CHARLESTON, S.C. — Charleston County (S.C.) is reviewing its driving policy for emergency vehicles following last month’s ambulance crash that killed a College of Charleston student.
The county review comes as the Sheriff’s Office wraps up its investigation to determine how fast the ambulance was traveling in an oncoming-traffic lane and whether any criminal charges are warranted.
Crash investigators expect to announce as soon as next week what they learned from the ambulance’s “black box” data recorder, a device similar to those used on airplanes that capture traveling speed and other information.
“We are in the final stages of our investigation,” Sheriff’s Maj. John Clark said Wednesday. “We’re going to sit down with the Solicitor’s Office and advise them of our findings, on whether there may or may not be any appropriate charges.”
Ninth Circuit Solicitor Scarlett Wilson said it is still too early for her to form a legal opinion about what happened.
The March 25 crash near the downtown campus killed Emily J. Salisbury, a senior biology major from West Virginia.
Salisbury, 22, was driving east on Calhoun Street, waiting to make a left turn onto Pitt Street at 9:15 a.m. The ambulance was headed east to help an unconscious person on Laurens Street, a couple blocks south of Calhoun near East Bay Street. Its lights and sirens were on.
As the ambulance approached Salisbury’s car on the busy two-lane road, it pulled around traffic and drove into the oncoming lanes, officials said. It slammed into the driver’s door on Salisbury’s car as she made her turn. She died of head injuries less than an hour later at Medical University Hospital.
The Sheriff’s Office identified the ambulance driver as Gerald Stewart, a full-time EMS employee since September 2006. Riding with Stewart was Paul Guthrie, an EMS employee for nearly 10 years.
The ambulance normally was assigned to a station on S.C. Highway 174 on Edisto Island but had just dropped off a patient downtown and was the closest to the emergency on Laurens Street when that call went out.
Charleston Countypublic information officer Jennie Davis confirmed Wednesday that county officials initiated a review of the county’s emergency-vehicle driving policy after the accident. County Administrator Mack Canterbury was unavailable for comment.
County policy allows ambulances responding to emergencies to exceed posted speed limits by no more than 10 mph, and it permits driving against the flow of traffic. The policy places a heavy burden on ambulance drivers to ensure the safety of other motorists and pedestrians.
The special allowances for ambulances “shall not relieve the driver from the duty to operate the vehicle with due regard for safety of life and property,” according to the policy dated November 2004.
County Council chairman Tim Scott said it’s premature to say whether the driving policy should be changed. “Whenever something of this severity happens, you review your policies. In light of someone’s child being gone, I think it’s appropriate for politicians to stay out of it until it’s time to act.”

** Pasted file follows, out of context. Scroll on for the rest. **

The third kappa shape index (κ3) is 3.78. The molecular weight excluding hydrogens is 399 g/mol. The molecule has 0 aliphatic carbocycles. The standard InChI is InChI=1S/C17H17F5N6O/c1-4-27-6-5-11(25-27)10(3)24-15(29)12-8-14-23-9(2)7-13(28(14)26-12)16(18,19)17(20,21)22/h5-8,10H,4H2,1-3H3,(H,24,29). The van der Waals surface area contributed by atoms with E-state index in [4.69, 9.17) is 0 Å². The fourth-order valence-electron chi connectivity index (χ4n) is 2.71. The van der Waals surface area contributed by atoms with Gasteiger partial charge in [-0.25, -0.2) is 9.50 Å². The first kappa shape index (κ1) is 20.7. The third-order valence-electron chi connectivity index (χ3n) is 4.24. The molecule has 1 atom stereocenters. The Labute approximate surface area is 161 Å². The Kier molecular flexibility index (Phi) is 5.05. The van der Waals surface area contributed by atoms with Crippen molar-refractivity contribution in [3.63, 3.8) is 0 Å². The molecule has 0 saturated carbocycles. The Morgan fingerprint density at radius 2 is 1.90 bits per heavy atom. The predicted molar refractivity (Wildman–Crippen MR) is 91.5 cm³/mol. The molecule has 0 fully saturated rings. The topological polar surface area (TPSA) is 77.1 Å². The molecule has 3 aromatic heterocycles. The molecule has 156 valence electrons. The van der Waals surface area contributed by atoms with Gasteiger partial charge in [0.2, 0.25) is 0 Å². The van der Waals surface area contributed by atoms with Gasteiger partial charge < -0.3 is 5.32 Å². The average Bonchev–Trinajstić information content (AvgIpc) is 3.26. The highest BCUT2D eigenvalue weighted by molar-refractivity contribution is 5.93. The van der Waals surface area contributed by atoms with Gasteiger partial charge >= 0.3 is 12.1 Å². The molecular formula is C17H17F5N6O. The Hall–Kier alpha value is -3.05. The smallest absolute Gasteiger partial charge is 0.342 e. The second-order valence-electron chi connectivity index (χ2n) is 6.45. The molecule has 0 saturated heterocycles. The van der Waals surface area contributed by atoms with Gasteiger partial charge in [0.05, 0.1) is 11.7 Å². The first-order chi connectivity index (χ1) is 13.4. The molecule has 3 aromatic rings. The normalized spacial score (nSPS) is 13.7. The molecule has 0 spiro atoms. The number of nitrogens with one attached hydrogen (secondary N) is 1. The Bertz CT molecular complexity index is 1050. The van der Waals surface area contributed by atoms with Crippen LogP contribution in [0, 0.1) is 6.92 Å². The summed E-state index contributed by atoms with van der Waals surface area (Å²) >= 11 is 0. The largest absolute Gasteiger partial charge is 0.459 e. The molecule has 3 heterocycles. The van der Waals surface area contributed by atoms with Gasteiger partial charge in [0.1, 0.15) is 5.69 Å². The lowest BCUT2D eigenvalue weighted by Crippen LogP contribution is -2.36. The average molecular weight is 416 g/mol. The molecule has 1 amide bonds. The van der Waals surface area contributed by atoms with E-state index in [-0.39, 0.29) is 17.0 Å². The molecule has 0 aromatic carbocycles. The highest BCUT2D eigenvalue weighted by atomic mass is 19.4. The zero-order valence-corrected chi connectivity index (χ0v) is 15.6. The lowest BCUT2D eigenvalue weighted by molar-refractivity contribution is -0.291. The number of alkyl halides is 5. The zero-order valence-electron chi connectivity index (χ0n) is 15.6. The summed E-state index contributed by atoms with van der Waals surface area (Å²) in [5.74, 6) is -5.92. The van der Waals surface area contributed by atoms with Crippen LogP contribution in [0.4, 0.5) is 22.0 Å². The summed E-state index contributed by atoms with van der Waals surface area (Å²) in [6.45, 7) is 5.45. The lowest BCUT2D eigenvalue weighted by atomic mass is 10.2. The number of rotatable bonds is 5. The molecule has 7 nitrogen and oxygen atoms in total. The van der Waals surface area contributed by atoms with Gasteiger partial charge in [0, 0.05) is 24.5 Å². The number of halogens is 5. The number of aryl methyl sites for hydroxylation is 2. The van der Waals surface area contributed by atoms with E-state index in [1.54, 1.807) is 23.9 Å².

Since 2001, Charleston County EMS vehicles have been involved in an average of 43 accidents per year, according to county records. The accidents include crashes in which county ambulances were found to be at fault, minor fender-benders, vandalism and other mishaps such as striking road debris.
The county’s 26 ambulances respond to an average of 50,000 calls per year and log a total of about 2.2 million miles, officials said.
Nationally, ambulance crashes are rare. But because the national ambulance fleet is relatively small – about 50,000 – some experts think they are more dangerous than other vehicles when based on miles traveled.
The National Highway Traffic Safety Administration recorded 25 fatal ambulance accidents nationally in 2006, the most recent year for which figures were available. Twelve of the deaths occurred while the ambulances were in emergency use; one ambulance driver, three ambulance passengers, seven occupants of other vehicles and one pedestrian were killed.
That same year, 16 people died in collisions involving firetrucks, and 39 were killed in crashes involving police vehicles in emergency use, the NTSB said.
Universityof South Carolina criminology professor Geoff Alpert, who has studied emergency vehicle responses, said it’s hard to draw conclusions about ambulance crashes because of the limited data. But in general, he said, ambulance and fire truck drivers are more cautious than police in emergency responses.
One expert said she thinks the public would benefit from more federal oversight of ambulance crashes. The National Transportation Safety Board does not investigate them. South Carolina’s Department of Health and Environmental Control investigates only when patient care is involved.
Federal involvement would allow more sharing of information between first responders around the country, said Nadine Levick, an emergency physician and past faculty member of Johns Hopkins University in Baltimore.
Levick, founder of Objective Safety, a resource to promote safety in EMS-related jobs, said the Charleston County investigation could yield valuable lessons for other EMS workers.
“These are issues of national significance,” she said. “What happens when the sheriff’s done with their investigation? The report gets filed in a filing cabinet, and nobody else in the nation benefits.”